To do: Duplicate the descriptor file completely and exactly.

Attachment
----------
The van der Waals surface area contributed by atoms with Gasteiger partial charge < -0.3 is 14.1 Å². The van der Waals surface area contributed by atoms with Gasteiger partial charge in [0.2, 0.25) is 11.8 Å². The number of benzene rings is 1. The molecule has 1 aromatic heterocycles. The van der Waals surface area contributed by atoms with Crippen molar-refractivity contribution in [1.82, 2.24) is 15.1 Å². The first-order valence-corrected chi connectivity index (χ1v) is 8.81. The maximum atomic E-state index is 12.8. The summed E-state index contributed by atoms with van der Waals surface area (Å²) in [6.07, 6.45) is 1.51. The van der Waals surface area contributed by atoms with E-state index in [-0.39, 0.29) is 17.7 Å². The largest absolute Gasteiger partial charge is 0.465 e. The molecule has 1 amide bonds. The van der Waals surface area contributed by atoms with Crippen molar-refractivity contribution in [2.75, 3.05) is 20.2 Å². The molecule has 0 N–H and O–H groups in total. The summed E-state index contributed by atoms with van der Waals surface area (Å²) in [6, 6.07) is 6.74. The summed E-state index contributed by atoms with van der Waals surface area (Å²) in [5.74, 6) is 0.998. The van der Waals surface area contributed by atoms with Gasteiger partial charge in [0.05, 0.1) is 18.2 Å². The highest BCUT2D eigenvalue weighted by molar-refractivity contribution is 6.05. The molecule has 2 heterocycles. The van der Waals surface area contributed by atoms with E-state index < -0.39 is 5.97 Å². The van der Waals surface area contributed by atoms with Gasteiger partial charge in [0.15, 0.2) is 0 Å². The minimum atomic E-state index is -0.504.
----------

The van der Waals surface area contributed by atoms with Gasteiger partial charge < -0.3 is 14.1 Å². The van der Waals surface area contributed by atoms with Gasteiger partial charge in [0.2, 0.25) is 11.8 Å². The number of benzene rings is 1. The molecule has 1 aromatic heterocycles. The van der Waals surface area contributed by atoms with Crippen molar-refractivity contribution in [1.82, 2.24) is 15.1 Å². The first-order valence-corrected chi connectivity index (χ1v) is 8.81. The maximum atomic E-state index is 12.8. The summed E-state index contributed by atoms with van der Waals surface area (Å²) in [6.07, 6.45) is 1.51. The van der Waals surface area contributed by atoms with E-state index in [-0.39, 0.29) is 17.7 Å². The largest absolute Gasteiger partial charge is 0.465 e. The molecule has 1 amide bonds. The van der Waals surface area contributed by atoms with Crippen molar-refractivity contribution in [2.75, 3.05) is 20.2 Å². The molecule has 0 N–H and O–H groups in total. The summed E-state index contributed by atoms with van der Waals surface area (Å²) in [6, 6.07) is 6.74. The summed E-state index contributed by atoms with van der Waals surface area (Å²) in [5.74, 6) is 0.998. The van der Waals surface area contributed by atoms with Gasteiger partial charge in [0.05, 0.1) is 18.2 Å². The highest BCUT2D eigenvalue weighted by molar-refractivity contribution is 6.05. The molecule has 2 heterocycles. The van der Waals surface area contributed by atoms with E-state index < -0.39 is 5.97 Å². The van der Waals surface area contributed by atoms with Gasteiger partial charge in [0.15, 0.2) is 0 Å². The minimum atomic E-state index is -0.504.